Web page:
Exceptions can be key. Increasingly health systems’ template non-compete provisions will approve you leaving and competing (and renting office space in their medical office buildings and referrals to their hospitals and diagnostic facilities) but won’t allow you to be employed by a competing health center. Others carve out entities that may not actually be competitors, like the veteran’s administration hospitals. Another exception type addresses the reasons that give rise to the non-compete. When representing young physicians, I argue that the non-compete should not apply if the employer terminates the physician without cause during the first year. It’s simply not fair to the physician to be let go for no reason that early in his or her career after passing up other opportunities. The non-compete should not apply if the physician has to terminate for cause or if the contract ends for certain reasons, like bankruptcy, merger or loss of accreditation. Another exception is a buy-out: essentially the physician gets the opportunity to buy-out the prohibition.
Tail Coverage. The second most-important provision involves tail insurance. That’s the insurance that picks up to cover suits from patients once you leave your employer. It covers you for claims filed against you after you left but for work you did at the employer. It’s not needed if the employer provided you occurrence insurance (that covers you forever). But if your employer chooses the less-expensive route and buys you “claims made” insurance while you are employed, it doesn’t cover you after your employment ends. In that case, a “tail” policy is needed to cover you for lawsuits filed after you left that employer but for work you did while employed there. Employment contracts often state that the physician has to buy tail coverage when the agreement expires or terminates. It’s not hard to find a policy, but it is expensive. Depending on the specialty, claims history and length of practice, it can be tens of thousands of dollars. This acts as a hurdle to leaving the practice and working elsewhere, like a quasi-non-compete, if you can’t afford the premium. Like with non-competes, I like to make the tail obligation apply only when the physician leaves without cause or is terminated for clearly-stated cause.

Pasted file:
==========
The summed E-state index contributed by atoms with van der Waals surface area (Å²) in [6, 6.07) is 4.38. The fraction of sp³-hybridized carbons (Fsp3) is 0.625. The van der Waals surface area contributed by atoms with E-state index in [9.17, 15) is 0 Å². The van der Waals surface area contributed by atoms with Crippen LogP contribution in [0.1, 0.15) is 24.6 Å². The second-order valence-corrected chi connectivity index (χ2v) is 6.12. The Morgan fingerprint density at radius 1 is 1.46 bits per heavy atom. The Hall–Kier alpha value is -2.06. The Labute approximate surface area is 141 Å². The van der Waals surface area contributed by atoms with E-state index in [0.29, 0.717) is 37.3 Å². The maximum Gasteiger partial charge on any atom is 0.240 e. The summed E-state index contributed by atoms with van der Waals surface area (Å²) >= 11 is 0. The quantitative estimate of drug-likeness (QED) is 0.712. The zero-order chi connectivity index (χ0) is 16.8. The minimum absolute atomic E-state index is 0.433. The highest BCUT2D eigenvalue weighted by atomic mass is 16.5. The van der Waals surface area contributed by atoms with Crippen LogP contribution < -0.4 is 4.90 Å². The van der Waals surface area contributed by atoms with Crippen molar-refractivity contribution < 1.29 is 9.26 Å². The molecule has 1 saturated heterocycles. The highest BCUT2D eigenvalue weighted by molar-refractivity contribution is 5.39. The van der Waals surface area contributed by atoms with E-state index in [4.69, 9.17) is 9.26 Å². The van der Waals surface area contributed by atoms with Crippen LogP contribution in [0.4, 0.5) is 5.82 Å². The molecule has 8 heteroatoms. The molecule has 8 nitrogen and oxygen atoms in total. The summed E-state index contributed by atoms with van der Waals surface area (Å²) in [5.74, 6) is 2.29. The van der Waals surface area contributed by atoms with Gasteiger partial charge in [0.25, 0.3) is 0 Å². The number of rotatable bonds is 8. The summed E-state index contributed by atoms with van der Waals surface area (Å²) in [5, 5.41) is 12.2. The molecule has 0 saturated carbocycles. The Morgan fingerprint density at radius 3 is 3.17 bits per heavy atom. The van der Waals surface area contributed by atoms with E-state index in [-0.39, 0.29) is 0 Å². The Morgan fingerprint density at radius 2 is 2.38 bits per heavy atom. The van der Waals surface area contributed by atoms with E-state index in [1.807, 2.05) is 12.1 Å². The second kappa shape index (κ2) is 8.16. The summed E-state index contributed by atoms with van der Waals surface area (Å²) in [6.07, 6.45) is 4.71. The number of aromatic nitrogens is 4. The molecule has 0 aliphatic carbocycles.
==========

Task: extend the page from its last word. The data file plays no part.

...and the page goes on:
Compensation. It’s unbelievable to me how many young physicians agree verbally to their compensation without even having seen their employment agreement. Too-low compensation from the beginning of a physician’s career can have exponential consequences over the course of his or her career. Physicians need to see the written scope of duties and other contractual provisions before agreeing on the pay. A good healthcare lawyer has the MGMA salary survey and can help physicians understand how to approach the salary offer. Also, physicians need an experienced healthcare lawyer who understands things like wRVUs, MACRA and MIPS, as the physician’s compensation may be based on these factors. General employment attorneys or contract attorneys can do clients a disservice because they don’t fully understand how healthcare reimbursement, productivity measures and collections work. No matter the compensation structure, the following need to be understood: 1) are you guaranteed a salary for a certain number of years and, if so, what happens thereafter? 2) under what conditions do you get a bonus, and under what conditions do you have to repay a bonus, and are the conditions fair and obtainable? Also in the compensation section, make sure that the employer cannot unilaterally amend the agreement to lower your pay – unless the process for doing so is required by law and is procedurally fair.
Focusing on these three areas will go far in establishing a solid platform on which new physicians can build their careers.
Ann Bittinger has assisted physicians for nearly 20 years with their employment agreements. She offices in Jacksonville, Florida, where her company, The Bittinger Law Firm, is based. www.bittingerlaw.com.